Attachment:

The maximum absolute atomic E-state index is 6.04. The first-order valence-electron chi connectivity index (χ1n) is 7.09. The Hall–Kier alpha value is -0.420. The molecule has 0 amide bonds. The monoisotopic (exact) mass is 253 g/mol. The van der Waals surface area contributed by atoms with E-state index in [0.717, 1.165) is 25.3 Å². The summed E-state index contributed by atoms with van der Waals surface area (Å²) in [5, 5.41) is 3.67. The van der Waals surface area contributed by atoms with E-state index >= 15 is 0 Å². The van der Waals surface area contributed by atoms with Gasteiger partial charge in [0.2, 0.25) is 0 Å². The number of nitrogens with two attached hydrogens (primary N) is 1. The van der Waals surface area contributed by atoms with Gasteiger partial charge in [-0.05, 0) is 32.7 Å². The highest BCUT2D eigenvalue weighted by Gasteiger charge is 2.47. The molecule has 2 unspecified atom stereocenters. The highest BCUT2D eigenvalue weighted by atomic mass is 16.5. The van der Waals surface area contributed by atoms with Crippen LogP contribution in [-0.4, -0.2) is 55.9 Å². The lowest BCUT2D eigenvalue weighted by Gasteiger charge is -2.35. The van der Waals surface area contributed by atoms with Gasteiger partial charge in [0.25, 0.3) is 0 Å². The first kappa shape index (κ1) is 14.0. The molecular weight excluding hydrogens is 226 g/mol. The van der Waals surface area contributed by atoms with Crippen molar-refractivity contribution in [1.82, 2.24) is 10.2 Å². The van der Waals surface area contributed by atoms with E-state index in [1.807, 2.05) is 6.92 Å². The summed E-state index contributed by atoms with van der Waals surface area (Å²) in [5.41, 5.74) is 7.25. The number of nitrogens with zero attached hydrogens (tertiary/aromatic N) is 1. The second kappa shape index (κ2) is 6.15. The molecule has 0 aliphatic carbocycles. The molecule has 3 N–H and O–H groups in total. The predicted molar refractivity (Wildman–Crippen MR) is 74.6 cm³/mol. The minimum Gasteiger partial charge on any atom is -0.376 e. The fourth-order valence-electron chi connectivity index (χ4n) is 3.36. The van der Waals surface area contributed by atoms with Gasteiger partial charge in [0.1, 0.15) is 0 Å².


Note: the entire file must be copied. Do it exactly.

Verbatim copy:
The maximum absolute atomic E-state index is 6.04. The first-order valence-electron chi connectivity index (χ1n) is 7.09. The Hall–Kier alpha value is -0.420. The molecule has 0 amide bonds. The monoisotopic (exact) mass is 253 g/mol. The van der Waals surface area contributed by atoms with E-state index in [0.717, 1.165) is 25.3 Å². The summed E-state index contributed by atoms with van der Waals surface area (Å²) in [5, 5.41) is 3.67. The van der Waals surface area contributed by atoms with E-state index >= 15 is 0 Å². The van der Waals surface area contributed by atoms with Gasteiger partial charge in [0.2, 0.25) is 0 Å². The number of nitrogens with two attached hydrogens (primary N) is 1. The van der Waals surface area contributed by atoms with Gasteiger partial charge in [-0.05, 0) is 32.7 Å². The highest BCUT2D eigenvalue weighted by Gasteiger charge is 2.47. The molecule has 2 unspecified atom stereocenters. The highest BCUT2D eigenvalue weighted by atomic mass is 16.5. The van der Waals surface area contributed by atoms with Crippen LogP contribution in [-0.4, -0.2) is 55.9 Å². The lowest BCUT2D eigenvalue weighted by Gasteiger charge is -2.35. The van der Waals surface area contributed by atoms with Gasteiger partial charge in [0.25, 0.3) is 0 Å². The first kappa shape index (κ1) is 14.0. The molecular weight excluding hydrogens is 226 g/mol. The van der Waals surface area contributed by atoms with Crippen molar-refractivity contribution in [1.82, 2.24) is 10.2 Å². The van der Waals surface area contributed by atoms with E-state index in [1.807, 2.05) is 6.92 Å². The summed E-state index contributed by atoms with van der Waals surface area (Å²) in [5.41, 5.74) is 7.25. The number of nitrogens with zero attached hydrogens (tertiary/aromatic N) is 1. The second kappa shape index (κ2) is 6.15. The molecule has 0 aliphatic carbocycles. The molecule has 3 N–H and O–H groups in total. The predicted molar refractivity (Wildman–Crippen MR) is 74.6 cm³/mol. The minimum Gasteiger partial charge on any atom is -0.376 e. The fourth-order valence-electron chi connectivity index (χ4n) is 3.36. The van der Waals surface area contributed by atoms with Gasteiger partial charge in [0.1, 0.15) is 0 Å².